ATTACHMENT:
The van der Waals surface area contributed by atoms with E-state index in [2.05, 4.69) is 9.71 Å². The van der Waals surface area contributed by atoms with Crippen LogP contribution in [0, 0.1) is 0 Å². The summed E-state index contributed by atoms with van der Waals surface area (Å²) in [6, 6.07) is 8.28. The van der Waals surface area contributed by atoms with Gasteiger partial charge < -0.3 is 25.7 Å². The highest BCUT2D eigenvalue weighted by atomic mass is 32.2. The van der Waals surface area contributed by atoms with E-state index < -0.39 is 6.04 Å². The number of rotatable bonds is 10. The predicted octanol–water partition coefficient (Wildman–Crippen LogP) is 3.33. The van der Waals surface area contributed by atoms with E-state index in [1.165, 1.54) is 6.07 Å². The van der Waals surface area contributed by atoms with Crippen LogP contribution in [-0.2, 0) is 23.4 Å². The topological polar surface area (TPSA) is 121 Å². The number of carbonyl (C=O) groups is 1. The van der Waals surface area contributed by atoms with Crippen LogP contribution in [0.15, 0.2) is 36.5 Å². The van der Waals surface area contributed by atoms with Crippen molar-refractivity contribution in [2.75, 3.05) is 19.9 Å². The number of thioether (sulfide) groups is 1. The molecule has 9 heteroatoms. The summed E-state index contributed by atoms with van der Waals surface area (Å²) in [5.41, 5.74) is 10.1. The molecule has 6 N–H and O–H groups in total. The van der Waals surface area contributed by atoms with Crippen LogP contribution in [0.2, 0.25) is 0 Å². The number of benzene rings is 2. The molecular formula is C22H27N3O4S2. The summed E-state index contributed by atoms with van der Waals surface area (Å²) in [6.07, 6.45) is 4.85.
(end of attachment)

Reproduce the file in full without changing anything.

The van der Waals surface area contributed by atoms with E-state index in [2.05, 4.69) is 9.71 Å². The van der Waals surface area contributed by atoms with Crippen LogP contribution in [0, 0.1) is 0 Å². The summed E-state index contributed by atoms with van der Waals surface area (Å²) in [6, 6.07) is 8.28. The van der Waals surface area contributed by atoms with Gasteiger partial charge < -0.3 is 25.7 Å². The highest BCUT2D eigenvalue weighted by atomic mass is 32.2. The van der Waals surface area contributed by atoms with E-state index < -0.39 is 6.04 Å². The number of rotatable bonds is 10. The predicted octanol–water partition coefficient (Wildman–Crippen LogP) is 3.33. The van der Waals surface area contributed by atoms with E-state index in [1.165, 1.54) is 6.07 Å². The van der Waals surface area contributed by atoms with Crippen LogP contribution in [-0.2, 0) is 23.4 Å². The topological polar surface area (TPSA) is 121 Å². The number of carbonyl (C=O) groups is 1. The van der Waals surface area contributed by atoms with Crippen LogP contribution in [0.15, 0.2) is 36.5 Å². The van der Waals surface area contributed by atoms with Crippen molar-refractivity contribution in [2.75, 3.05) is 19.9 Å². The number of thioether (sulfide) groups is 1. The molecule has 9 heteroatoms. The summed E-state index contributed by atoms with van der Waals surface area (Å²) in [5.41, 5.74) is 10.1. The molecule has 6 N–H and O–H groups in total. The van der Waals surface area contributed by atoms with Crippen LogP contribution in [0.2, 0.25) is 0 Å². The number of benzene rings is 2. The molecular formula is C22H27N3O4S2. The summed E-state index contributed by atoms with van der Waals surface area (Å²) in [6.07, 6.45) is 4.85.